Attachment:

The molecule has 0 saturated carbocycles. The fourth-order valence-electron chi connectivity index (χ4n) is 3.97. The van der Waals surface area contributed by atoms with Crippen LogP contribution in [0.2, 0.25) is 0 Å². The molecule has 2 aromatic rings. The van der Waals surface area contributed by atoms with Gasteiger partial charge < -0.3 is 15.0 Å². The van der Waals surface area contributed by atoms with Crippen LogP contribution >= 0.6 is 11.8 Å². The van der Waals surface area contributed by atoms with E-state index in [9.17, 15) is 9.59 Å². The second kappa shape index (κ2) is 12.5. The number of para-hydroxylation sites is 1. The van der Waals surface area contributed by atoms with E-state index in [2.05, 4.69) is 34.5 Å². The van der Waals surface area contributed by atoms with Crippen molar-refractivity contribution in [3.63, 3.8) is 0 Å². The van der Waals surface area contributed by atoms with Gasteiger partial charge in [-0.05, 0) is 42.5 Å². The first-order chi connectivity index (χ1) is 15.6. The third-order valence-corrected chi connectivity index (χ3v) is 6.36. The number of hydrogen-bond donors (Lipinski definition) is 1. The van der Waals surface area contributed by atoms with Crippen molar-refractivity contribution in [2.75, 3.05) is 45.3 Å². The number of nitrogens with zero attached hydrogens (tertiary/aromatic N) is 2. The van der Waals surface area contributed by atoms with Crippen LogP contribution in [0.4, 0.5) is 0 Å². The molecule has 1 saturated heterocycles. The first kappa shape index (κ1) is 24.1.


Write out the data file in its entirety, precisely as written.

The molecule has 0 saturated carbocycles. The fourth-order valence-electron chi connectivity index (χ4n) is 3.97. The van der Waals surface area contributed by atoms with Crippen LogP contribution in [0.2, 0.25) is 0 Å². The molecule has 2 aromatic rings. The van der Waals surface area contributed by atoms with Gasteiger partial charge < -0.3 is 15.0 Å². The van der Waals surface area contributed by atoms with Crippen LogP contribution >= 0.6 is 11.8 Å². The van der Waals surface area contributed by atoms with E-state index in [9.17, 15) is 9.59 Å². The second kappa shape index (κ2) is 12.5. The number of para-hydroxylation sites is 1. The van der Waals surface area contributed by atoms with E-state index in [2.05, 4.69) is 34.5 Å². The van der Waals surface area contributed by atoms with Crippen molar-refractivity contribution in [3.63, 3.8) is 0 Å². The van der Waals surface area contributed by atoms with Gasteiger partial charge in [-0.05, 0) is 42.5 Å². The first-order chi connectivity index (χ1) is 15.6. The third-order valence-corrected chi connectivity index (χ3v) is 6.36. The number of hydrogen-bond donors (Lipinski definition) is 1. The van der Waals surface area contributed by atoms with Crippen molar-refractivity contribution in [2.75, 3.05) is 45.3 Å². The number of nitrogens with zero attached hydrogens (tertiary/aromatic N) is 2. The van der Waals surface area contributed by atoms with Crippen LogP contribution in [0.4, 0.5) is 0 Å². The molecule has 1 saturated heterocycles. The first kappa shape index (κ1) is 24.1.